‘Food Out of Thin Air’ Could Hit Shelves Within Two Years
Solar Foods is commercializing a protein made from captured carbon dioxide.
Increasing carbon dioxide levels are one of the primary causes of climate change. Beyond simply reducing emissions, some scientists believe it might make sense to literally suck carbon dioxide from the atmosphere. But here’s an even crazier-sounding idea: What if we could turn carbon dioxide into food and eat it? A startup in Finland called Solar Foods is actually planning to bring a product like this to market, resulting in the “most environmentally friendly food there is.”
Back in 2017, we covered Dr. Juha-Pekka Pitkanen when he was working on this technology as a scientist at the VTT Technical Research Centre of Finland. His efforts apparently proved successful and commercial enough to team up with Pasi Vainikka, who now serves as CEO of their joint venture, Solar Foods. They bill their results as “food out of thin air,” and as futuristic as it sounds, their company is already making mockups their first product — Solein — which they hope to be selling as soon as 2021.
Solein begins life as a powder that is produced in a process somewhat akin to winemaking. However, instead of yeast, Solar Foods uses a proprietary bacteria, and instead of grapes, they feed the bacteria carbon dioxide, hydrogen, and other nutrients. The resulting liquid can be dried into a powdered protein that Vainikka told FoodNavigator-USA is a bit like wheat flour, but with very little flavor outside of a slight touch of umami. “The taste will be made in the final application, whether you make an ice cream, a plant-based meat alternative, bread, or pasta,” he said according to the site.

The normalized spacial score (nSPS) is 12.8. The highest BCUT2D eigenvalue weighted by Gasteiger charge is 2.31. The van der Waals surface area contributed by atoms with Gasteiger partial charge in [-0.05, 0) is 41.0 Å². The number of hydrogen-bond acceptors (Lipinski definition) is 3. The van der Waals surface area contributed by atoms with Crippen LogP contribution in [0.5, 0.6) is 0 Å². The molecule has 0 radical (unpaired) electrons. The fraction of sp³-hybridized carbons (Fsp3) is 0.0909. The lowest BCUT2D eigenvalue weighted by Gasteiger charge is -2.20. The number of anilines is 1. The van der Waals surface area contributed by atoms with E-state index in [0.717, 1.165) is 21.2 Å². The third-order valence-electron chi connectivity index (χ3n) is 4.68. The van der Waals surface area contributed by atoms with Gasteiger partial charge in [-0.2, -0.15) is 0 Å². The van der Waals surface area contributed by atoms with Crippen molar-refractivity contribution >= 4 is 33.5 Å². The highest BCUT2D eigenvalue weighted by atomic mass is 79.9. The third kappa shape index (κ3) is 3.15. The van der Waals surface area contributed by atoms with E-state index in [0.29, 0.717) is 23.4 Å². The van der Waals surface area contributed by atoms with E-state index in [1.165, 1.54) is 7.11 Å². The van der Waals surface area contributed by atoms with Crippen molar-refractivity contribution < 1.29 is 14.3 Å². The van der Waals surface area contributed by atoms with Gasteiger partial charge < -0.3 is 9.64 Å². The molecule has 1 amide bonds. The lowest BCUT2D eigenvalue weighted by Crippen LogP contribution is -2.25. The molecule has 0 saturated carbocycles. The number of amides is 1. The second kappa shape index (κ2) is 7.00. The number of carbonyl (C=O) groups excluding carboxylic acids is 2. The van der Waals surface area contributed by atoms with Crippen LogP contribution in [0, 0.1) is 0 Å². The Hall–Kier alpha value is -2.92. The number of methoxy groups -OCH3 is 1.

Of course, the question becomes why make a food that’s just meant to taste like other foods? That’s where Solein’s environmental credentials come into play. Not only does Vainikka say that the powder is better for the planet than meat, he says its more environmentally-friendly than plant-based proteins, too — 100 times better than any other protein by his estimates, using 250 times less water and ten times less land than soy. Solein essentially allows them to “disconnect food production from agriculture,” as he puts it. “We thought that making food from carbon dioxide, water captured from the air, and renewable electricity,” he was quoted as saying, “would make for the most environmentally friendly food there is.”